The Italian Wars Portal
The Italian Wars
were a series of conflicts from 1494 to 1559 that involved, at various times, all the major states of western Europe (France
, the Holy Roman Empire
, the Republic of Venice
, the Papal States
, and most of the city-states of Italy
) as well as the Ottoman Empire
. Originally arising from dynastic disputes over the Duchy of Milan
and the Kingdom of Naples
, the wars rapidly became a general struggle for power and territory among their various participants, and were marked with an increasing degree of alliances, counter-alliances, and regular betrayals.
Warfare in the Italian Wars was a complicated and ever-changing art. Much of the period saw revolutionary developments in formation, equipment, and tactics as the great powers of Europe attempted to gain a decisive advantage against each other.
The Siege of Florence
took place from October 24, 1529 to August 10, 1530, at the end of the War of the League of Cognac
. A large Imperial
army under Philibert of Châlon, Prince of Orange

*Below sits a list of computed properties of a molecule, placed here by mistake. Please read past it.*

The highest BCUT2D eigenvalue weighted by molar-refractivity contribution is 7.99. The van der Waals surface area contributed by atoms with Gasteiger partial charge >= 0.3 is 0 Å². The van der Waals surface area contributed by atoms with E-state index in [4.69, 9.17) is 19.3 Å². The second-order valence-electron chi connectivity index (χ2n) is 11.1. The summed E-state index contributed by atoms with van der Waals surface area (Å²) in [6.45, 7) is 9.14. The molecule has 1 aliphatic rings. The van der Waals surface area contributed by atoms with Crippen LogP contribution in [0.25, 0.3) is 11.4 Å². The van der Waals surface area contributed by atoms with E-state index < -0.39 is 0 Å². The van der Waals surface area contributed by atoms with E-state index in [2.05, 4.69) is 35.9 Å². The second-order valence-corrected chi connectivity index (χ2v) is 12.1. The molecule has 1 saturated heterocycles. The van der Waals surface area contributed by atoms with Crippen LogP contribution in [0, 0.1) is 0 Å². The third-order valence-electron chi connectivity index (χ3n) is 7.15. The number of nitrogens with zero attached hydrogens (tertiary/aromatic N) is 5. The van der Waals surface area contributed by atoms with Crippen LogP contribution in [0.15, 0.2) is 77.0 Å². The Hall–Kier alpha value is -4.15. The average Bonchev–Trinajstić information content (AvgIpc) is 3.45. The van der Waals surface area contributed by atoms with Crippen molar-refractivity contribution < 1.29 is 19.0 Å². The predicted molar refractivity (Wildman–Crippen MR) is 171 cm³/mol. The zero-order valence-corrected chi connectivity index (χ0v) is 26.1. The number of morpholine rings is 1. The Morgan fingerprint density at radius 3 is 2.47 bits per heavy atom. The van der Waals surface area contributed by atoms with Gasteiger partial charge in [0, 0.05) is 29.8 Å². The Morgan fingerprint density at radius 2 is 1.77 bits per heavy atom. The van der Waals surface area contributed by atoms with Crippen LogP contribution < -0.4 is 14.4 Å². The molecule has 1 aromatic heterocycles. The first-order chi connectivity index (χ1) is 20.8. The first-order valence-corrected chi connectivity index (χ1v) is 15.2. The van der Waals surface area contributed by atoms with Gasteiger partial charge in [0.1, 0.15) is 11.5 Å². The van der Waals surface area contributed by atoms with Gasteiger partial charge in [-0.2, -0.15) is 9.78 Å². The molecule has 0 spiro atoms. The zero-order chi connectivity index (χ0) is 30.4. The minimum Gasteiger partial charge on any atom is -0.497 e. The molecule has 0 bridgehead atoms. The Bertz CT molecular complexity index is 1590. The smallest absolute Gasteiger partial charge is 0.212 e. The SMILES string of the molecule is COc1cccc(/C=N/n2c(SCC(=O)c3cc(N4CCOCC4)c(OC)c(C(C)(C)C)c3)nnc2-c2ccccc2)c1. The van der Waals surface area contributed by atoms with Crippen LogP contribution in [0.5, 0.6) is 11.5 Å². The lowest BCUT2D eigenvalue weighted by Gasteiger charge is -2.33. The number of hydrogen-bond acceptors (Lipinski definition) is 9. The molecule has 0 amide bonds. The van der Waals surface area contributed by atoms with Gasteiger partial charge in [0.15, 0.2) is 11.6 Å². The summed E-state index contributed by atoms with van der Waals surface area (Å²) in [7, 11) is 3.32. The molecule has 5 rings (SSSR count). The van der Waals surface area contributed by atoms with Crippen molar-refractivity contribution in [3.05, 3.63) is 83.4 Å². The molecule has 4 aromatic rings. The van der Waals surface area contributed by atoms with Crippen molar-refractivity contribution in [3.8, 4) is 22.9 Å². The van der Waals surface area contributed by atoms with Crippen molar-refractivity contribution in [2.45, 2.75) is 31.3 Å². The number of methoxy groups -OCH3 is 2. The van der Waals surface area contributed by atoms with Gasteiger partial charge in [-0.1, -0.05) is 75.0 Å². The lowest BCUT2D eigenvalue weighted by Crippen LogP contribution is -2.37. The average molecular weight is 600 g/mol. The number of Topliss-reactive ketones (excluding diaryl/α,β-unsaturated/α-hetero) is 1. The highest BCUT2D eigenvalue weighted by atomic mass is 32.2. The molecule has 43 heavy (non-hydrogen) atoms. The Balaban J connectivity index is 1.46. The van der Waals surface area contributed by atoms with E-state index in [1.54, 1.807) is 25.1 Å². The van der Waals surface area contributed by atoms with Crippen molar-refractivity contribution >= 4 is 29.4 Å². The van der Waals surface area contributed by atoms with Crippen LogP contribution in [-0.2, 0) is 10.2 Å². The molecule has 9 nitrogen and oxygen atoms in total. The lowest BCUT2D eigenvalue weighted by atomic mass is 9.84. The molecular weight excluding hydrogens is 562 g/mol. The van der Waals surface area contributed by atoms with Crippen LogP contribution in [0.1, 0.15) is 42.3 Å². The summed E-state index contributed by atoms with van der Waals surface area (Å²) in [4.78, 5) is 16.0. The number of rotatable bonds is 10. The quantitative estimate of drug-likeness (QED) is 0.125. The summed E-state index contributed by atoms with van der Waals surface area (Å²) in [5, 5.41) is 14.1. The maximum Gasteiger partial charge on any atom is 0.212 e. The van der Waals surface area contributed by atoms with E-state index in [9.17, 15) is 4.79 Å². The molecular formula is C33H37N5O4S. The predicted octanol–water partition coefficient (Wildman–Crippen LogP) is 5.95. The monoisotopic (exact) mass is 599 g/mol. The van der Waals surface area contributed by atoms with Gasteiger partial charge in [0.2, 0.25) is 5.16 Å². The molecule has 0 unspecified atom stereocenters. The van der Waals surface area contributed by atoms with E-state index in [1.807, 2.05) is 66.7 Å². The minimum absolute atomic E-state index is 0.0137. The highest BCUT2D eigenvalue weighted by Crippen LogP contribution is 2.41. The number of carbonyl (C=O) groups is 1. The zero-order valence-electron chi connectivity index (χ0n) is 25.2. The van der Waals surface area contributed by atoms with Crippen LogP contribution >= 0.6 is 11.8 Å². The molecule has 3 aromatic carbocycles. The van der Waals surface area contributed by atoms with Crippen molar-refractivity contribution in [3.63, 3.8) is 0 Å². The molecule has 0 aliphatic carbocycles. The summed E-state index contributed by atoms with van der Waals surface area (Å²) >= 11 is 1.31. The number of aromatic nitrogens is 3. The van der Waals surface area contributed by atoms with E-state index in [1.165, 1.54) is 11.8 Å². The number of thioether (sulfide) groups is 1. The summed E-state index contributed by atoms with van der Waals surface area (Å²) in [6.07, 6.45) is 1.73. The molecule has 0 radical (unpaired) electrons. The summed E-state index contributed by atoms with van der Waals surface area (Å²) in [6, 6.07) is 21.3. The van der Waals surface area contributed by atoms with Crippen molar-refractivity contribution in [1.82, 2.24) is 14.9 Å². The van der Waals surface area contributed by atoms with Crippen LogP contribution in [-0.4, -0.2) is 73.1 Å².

surrounded the city, and, after a siege of nearly ten months, captured it, overthrowing the Republic of Florence
and installing Alessandro de' Medici
as the ruler of the city.
The Florentines had thrown off Medici rule and established a republic after the Sack of Rome in 1527; the Florentine Republic had continued to participate in the war on the side of the French. The French defeats at Naples in 1528 and Landriano in 1529, however, led to Francis I of France concluding the Treaty of Cambrai with the Holy Roman Emperor Charles V. When Pope Clement VII and the Republic of Venice also concluded treaties with the Emperor, Florence was left to fight alone. Charles, attempting to gain Clement's favor, ordered his armies to seize Florence and return the Medici to power.
The Republic resisted this incursion; but, left without allies and betrayed by many of the mercenaries in her employ, Florence was unable to keep fighting indefinitely. After the capture of Volterra by the Imperial forces and the death of Francesco Ferruccio at the Battle of Gavinana, further resistance became impractical, and the city surrendered in August 1530.
When we heard at Ceresole that M. d'Enghien wanted us, both the Swiss and we Gascons turned toward him—I never saw two battalions form up so quick—we got into rank again actually as we ran along, side by side. The enemy was going off at quick march, firing salvos of arquebuses, and keeping off our horse, when we saw them. And when they descried us only 400 paces away, and our cavalry making ready to charge, they threw down their pikes and surrendered to the horsemen. You might see fifteen or twenty of them round a man-at-arms, pressing about him and asking for quarter, for fear of us of the infantry, who were wanting to cut all their throats.